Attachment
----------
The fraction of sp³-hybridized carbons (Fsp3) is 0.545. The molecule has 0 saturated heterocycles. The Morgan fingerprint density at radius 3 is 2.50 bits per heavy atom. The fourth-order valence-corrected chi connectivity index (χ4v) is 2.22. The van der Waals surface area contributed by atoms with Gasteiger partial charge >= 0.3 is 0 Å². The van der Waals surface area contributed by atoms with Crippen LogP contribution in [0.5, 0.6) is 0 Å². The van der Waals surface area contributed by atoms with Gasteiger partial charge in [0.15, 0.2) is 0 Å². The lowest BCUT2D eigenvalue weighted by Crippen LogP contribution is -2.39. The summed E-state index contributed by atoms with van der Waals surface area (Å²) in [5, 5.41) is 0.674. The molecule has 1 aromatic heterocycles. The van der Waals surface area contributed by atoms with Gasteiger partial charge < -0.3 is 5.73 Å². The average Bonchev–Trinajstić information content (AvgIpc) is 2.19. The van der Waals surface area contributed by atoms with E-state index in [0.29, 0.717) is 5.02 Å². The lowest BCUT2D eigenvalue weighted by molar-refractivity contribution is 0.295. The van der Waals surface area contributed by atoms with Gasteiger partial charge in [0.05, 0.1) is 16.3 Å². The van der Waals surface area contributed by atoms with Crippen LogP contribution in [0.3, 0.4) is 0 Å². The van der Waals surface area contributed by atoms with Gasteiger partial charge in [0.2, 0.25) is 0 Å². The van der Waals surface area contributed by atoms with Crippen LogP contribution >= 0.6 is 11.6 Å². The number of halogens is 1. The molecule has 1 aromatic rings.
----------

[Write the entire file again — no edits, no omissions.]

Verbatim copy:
The fraction of sp³-hybridized carbons (Fsp3) is 0.545. The molecule has 0 saturated heterocycles. The Morgan fingerprint density at radius 3 is 2.50 bits per heavy atom. The fourth-order valence-corrected chi connectivity index (χ4v) is 2.22. The van der Waals surface area contributed by atoms with Gasteiger partial charge >= 0.3 is 0 Å². The van der Waals surface area contributed by atoms with Crippen LogP contribution in [0.5, 0.6) is 0 Å². The van der Waals surface area contributed by atoms with Gasteiger partial charge in [0.15, 0.2) is 0 Å². The lowest BCUT2D eigenvalue weighted by Crippen LogP contribution is -2.39. The summed E-state index contributed by atoms with van der Waals surface area (Å²) in [5, 5.41) is 0.674. The molecule has 1 aromatic heterocycles. The van der Waals surface area contributed by atoms with Gasteiger partial charge < -0.3 is 5.73 Å². The average Bonchev–Trinajstić information content (AvgIpc) is 2.19. The van der Waals surface area contributed by atoms with E-state index in [0.29, 0.717) is 5.02 Å². The lowest BCUT2D eigenvalue weighted by molar-refractivity contribution is 0.295. The van der Waals surface area contributed by atoms with Gasteiger partial charge in [0.05, 0.1) is 16.3 Å². The van der Waals surface area contributed by atoms with Crippen LogP contribution in [0.3, 0.4) is 0 Å². The van der Waals surface area contributed by atoms with Gasteiger partial charge in [0.2, 0.25) is 0 Å². The van der Waals surface area contributed by atoms with Crippen LogP contribution >= 0.6 is 11.6 Å². The number of halogens is 1. The molecule has 1 aromatic rings.